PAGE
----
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Subtraction: Grade 1

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Genre: Junior Books / Edition: Workbook / Paperback / Reading Level: Ages 4-8 / 96 Pages / Book is published 2008-07-15 by Kumon Publishing North America

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      27.03.2011 19:32
      Very helpful



      I don't plan to ever buy another math workbook except for Kumon.

      Kumon maths was started by Toru Kumon, a maths teacher in Japan in 1954 when his own son was struggling in school. He developed sets of worksheets to be completed within a certain time frame, but starting at the most basic levels. The Kumon philosophy is "Speed + accuracy = mastery" (Kumon UK website) Within a year Mr Kumon was sharing his work sheets with neighbours and four years later developed the Kumon institute. Which has now spread to 46 countries and also includes reading tuition.

      Today I am reviewing Kumon Math Workbooks Subtraction Grade 1. This book is 96 pages in length, and as the name suggests consists of drill sheets for basic subtraction (up to 20). It does also include a very limited amount of addition, in the form a few pages of addition review at teh beginning of the book, and some equations that mix addition and subtraction at the end, such as "10 -8 + 6".

      These books were designed to be used in Kumon tutoring centres, where an instructor would evaluate the child and select the correct level for the child to begin with. As a home educator, I have had to use a bit a guess work as the books use American grade levels. The American 1st grade would be for ages 6-7 and the equivalent of British P1 which is ages 5-6. In Northern Ireland though, my son is in P2 at 5-6 because of the very early school starting age, although Northern Ireland is meant to be moving towards a system where both p1 and p2 would be considered as foundation years with less academic work, in practice this seems to be very sporadic with many schools beginning serious academic study rather than play based learning as early as age 3. So basically I haven't a clue at what level he should be working but will act as if he were being educated in mainland Britain, which makes it much easier for me to figure out! At any rate we are using this book for ages 5-6, and would recommend it for about that age level for home education.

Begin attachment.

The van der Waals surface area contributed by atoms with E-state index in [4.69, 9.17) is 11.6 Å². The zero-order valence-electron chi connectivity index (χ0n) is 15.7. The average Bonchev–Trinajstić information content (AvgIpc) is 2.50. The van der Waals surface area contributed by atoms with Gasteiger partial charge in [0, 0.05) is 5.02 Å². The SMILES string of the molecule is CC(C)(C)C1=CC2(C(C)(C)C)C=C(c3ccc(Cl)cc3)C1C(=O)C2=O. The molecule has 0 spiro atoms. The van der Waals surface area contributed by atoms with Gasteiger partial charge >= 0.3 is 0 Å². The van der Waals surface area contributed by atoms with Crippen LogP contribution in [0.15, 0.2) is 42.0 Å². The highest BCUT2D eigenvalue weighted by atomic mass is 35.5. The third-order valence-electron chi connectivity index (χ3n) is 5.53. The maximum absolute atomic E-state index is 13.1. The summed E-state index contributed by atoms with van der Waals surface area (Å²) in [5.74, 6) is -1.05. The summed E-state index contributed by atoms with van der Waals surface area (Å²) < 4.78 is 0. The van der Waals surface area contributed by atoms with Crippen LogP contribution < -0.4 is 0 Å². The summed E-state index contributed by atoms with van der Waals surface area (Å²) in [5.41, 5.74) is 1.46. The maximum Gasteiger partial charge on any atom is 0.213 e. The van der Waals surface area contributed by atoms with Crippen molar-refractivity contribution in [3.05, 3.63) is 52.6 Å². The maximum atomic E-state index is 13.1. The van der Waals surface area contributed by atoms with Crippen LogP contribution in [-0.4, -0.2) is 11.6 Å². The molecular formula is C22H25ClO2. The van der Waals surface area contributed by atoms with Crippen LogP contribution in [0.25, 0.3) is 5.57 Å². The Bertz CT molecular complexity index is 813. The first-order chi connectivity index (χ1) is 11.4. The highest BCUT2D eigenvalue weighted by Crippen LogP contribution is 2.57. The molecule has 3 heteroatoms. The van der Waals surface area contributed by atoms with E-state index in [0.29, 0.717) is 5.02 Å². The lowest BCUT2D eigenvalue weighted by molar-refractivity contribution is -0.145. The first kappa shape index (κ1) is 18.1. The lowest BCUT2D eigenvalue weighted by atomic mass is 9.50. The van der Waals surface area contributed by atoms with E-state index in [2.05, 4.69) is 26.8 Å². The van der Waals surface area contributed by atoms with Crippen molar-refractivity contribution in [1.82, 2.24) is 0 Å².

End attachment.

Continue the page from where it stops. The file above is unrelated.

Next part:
If choosing a book yourself, I believe it is better to choose a book that is a bit too easy than one that is too difficult. There is nothing wrong with reviewing the basics, but starting with too a high a difficulty level not only leads to frustration, it can leave gaps in child's learning, making future skills harder to acquire. The idea behind this series is to help a child develop absolute mastery at each step before progressing to the next. So if a child is really struggling in school, I would start with the book for the previous year. For a child experiencing difficulties in maths I would recommend this book for ages 6-7, or even older if the child has still not mastered the basic subtraction facts. It is far better to choose books by ability then age level, and again, better to review subjects the child already knows a bit then struggle along with ones that are too many steps ahead of the child.

      This book is presented as paired worksheets which are meant to be completed in a specified time frame. The idea is for the child to quickly move through each set, committing the facts to memory. An average set of pages might contain as about 40 equations. I give my son 10 minutes to complete this, which usually allows for me to take a quick glance over his answers, and if one is incorrect, he can change the answer provided the clock has not run down. I personally don't believe children learn much from questions marked wrong though, so if answers are wrong, we erase and re do the equation. If he completes his pages with 100% accuracy in teh ideal time limit though - he does less pages which has proved sufficient motivation for him to work quickly and accurately. If used for a younger child though, I would recommend dispensing with the time limit.

      My son of course would really prefer to play computer games to do worksheets, but he does prefer these to other workbooks because he can get finished quickly, and they are simple and easy to understand. I was hesitant to buy these at first as they are a bit more expensive then most maths workbooks. However, they also have more pages, and devote a significant amount of time to each subject rather then quickly breezing through them as many books do. At £4.27, this actually comes out cheaper per page then most of the other books we have tried, and each page is fully devoted to maths, without unnecessary illustration. It may not be as exciting, but do you really need to pay for pages after pages of brightly printed dragons or knights to learn maths?

      I would really recommend that anyone home educating give these books a try, but I would also recommend them strongly for parents of children who are struggling in maths at school. I believe spending even 15 - 20 minutes a day with these books would really help children to master any basic steps they may have missed out on in class and quickly catch up to their peers. My only complaint at all with this book would be that I did not find out about these sooner. In my experience, these are by far the best books we have found.


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